Kate Middleton Champions Art Therapy
Why Kate Middleton chose to patronise The Art Room, an art therapy charity that helps children with emotional difficulties
It is remarkable that, out of the four charitable patronages that The Duchess of Cambridge announced on the 5 January, two were dedicated to art. The National Portrait Gallery, of course, makes sense: it is a major national institution, and an obvious choice for royal patronage. But more unusual is her choice of The Art Room – the smallest charity of the four, dedicated to helping children between the ages of five and 16 years with emotional difficulties develop confidence and social skills via the medium of art. In particular, the organization works with children who suffer from conditions such as Asperger's syndrome, a form of autism. Working primarily through existing schools, the charity sets up ‘rooms for art’ that provide children with a focal point and safe place, hoping to teach its beneficiaries life skills, such as the ability to focus and work through disputes, all by using different forms of art.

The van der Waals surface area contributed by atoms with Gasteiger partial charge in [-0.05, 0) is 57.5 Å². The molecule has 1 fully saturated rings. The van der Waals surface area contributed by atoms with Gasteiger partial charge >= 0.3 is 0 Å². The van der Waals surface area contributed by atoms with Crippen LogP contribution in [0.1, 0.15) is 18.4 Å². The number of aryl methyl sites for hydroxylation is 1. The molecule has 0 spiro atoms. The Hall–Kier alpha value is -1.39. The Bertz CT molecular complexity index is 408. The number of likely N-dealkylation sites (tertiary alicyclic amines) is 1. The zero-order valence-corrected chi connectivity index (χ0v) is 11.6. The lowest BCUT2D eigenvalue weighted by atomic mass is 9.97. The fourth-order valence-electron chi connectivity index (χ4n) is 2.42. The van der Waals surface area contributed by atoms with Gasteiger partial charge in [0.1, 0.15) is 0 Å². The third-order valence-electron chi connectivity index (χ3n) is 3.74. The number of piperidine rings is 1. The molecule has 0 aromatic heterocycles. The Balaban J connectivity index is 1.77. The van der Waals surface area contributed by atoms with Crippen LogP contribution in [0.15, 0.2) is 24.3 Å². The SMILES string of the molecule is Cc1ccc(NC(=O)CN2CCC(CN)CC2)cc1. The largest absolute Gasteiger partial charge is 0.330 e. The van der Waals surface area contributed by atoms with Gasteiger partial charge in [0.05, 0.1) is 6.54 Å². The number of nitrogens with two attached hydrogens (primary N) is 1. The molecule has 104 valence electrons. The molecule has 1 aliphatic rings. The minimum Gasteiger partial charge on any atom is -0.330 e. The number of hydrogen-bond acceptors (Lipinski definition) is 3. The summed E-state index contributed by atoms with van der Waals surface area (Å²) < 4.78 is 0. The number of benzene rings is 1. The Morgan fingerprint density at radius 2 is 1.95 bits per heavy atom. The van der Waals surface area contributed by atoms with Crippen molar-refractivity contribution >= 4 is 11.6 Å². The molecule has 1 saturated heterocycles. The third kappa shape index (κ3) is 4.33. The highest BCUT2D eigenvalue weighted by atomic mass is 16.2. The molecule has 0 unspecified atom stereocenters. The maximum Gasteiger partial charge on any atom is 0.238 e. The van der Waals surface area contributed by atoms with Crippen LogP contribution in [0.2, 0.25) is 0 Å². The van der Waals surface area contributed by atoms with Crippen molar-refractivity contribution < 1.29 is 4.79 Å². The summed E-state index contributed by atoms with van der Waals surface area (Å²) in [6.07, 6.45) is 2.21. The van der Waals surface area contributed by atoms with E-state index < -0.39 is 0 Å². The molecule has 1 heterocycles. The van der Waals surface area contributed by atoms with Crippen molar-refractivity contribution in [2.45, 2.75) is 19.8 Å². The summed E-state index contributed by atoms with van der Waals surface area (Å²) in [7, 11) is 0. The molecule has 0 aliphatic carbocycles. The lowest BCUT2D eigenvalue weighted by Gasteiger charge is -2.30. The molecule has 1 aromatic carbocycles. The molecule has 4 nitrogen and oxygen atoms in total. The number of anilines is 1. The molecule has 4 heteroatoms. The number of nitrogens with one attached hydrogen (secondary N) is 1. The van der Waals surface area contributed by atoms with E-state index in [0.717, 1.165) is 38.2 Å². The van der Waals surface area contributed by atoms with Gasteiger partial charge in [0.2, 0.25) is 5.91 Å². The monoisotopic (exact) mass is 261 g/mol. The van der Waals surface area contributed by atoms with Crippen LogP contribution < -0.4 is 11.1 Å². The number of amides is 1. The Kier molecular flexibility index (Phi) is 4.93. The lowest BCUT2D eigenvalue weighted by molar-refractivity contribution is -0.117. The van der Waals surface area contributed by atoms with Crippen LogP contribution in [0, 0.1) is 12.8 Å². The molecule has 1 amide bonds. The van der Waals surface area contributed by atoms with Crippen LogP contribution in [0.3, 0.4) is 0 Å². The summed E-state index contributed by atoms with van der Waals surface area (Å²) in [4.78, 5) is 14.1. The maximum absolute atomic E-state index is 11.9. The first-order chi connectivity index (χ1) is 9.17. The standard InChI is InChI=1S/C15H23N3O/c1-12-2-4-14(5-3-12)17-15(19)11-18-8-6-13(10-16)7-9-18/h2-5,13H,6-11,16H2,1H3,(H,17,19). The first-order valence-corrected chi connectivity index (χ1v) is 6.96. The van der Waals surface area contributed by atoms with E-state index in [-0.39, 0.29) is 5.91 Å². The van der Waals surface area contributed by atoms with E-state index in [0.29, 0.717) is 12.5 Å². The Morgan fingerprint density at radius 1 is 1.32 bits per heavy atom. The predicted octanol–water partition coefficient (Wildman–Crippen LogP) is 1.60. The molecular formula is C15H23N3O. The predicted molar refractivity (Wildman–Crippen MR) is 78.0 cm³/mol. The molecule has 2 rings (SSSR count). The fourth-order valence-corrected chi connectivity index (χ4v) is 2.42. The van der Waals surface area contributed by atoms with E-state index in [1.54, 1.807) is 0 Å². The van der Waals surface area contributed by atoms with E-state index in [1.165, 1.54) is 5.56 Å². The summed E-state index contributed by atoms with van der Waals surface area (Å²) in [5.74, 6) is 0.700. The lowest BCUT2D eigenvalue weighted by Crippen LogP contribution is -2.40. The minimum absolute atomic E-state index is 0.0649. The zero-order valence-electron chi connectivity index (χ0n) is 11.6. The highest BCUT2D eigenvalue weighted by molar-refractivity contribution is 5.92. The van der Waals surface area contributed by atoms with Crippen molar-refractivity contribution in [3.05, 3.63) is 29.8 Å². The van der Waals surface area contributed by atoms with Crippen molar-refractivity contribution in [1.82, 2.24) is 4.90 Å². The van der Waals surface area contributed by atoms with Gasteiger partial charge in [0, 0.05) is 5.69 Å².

Founder and director of The Art Room, Juli Beattie is, of course, overjoyed, saying that Middleton’s choice is ‘fantastic endorsement of the work we do and the role that art and creativity can play in helping children and young people whose start in life has been difficult’: “This is wonderful news. On behalf of all of our Trustees and staff and the children and young people we support, I want to thank The Duchess for choosing The Art Room’. But why did she? Art therapy is a relatively young therapeutic discipline. It first began around the mid-20th Century, arising independently in English-speaking and European areas. In England, as in the U.S., the roots of art therapy lay mainly in art education, the practice of art, and developmental psychology. It seems that the inspiration for Kate Middleton's choice came partly from three months of study and observation, according to St. James' Palace, but may also have been inspired by the success of international projects such as Inner City Arts – a charity that uses art to help impoverished youths in Los Angeles develop community and skills – that she and William visited last year.
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